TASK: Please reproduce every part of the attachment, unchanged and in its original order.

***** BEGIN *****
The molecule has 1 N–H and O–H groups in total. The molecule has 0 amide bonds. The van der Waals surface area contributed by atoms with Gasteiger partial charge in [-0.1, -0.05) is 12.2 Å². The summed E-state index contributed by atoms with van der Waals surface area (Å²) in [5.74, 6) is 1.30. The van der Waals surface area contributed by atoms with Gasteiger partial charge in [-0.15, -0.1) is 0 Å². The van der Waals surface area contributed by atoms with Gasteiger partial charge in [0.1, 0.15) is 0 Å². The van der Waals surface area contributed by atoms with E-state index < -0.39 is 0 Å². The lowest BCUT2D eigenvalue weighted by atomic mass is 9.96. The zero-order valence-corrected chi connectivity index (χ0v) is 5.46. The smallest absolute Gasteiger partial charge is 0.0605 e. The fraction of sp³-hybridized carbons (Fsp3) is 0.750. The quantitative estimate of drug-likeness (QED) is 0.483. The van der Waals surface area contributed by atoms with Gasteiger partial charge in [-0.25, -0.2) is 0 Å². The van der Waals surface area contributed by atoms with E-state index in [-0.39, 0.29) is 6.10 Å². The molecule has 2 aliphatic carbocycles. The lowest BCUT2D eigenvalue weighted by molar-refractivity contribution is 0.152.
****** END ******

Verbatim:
The molecule has 1 N–H and O–H groups in total. The molecule has 0 amide bonds. The van der Waals surface area contributed by atoms with Gasteiger partial charge in [-0.1, -0.05) is 12.2 Å². The summed E-state index contributed by atoms with van der Waals surface area (Å²) in [5.74, 6) is 1.30. The van der Waals surface area contributed by atoms with Gasteiger partial charge in [-0.15, -0.1) is 0 Å². The van der Waals surface area contributed by atoms with Gasteiger partial charge in [0.1, 0.15) is 0 Å². The van der Waals surface area contributed by atoms with E-state index < -0.39 is 0 Å². The lowest BCUT2D eigenvalue weighted by atomic mass is 9.96. The zero-order valence-corrected chi connectivity index (χ0v) is 5.46. The smallest absolute Gasteiger partial charge is 0.0605 e. The fraction of sp³-hybridized carbons (Fsp3) is 0.750. The quantitative estimate of drug-likeness (QED) is 0.483. The van der Waals surface area contributed by atoms with Gasteiger partial charge in [-0.25, -0.2) is 0 Å². The van der Waals surface area contributed by atoms with E-state index in [-0.39, 0.29) is 6.10 Å². The molecule has 2 aliphatic carbocycles. The lowest BCUT2D eigenvalue weighted by molar-refractivity contribution is 0.152.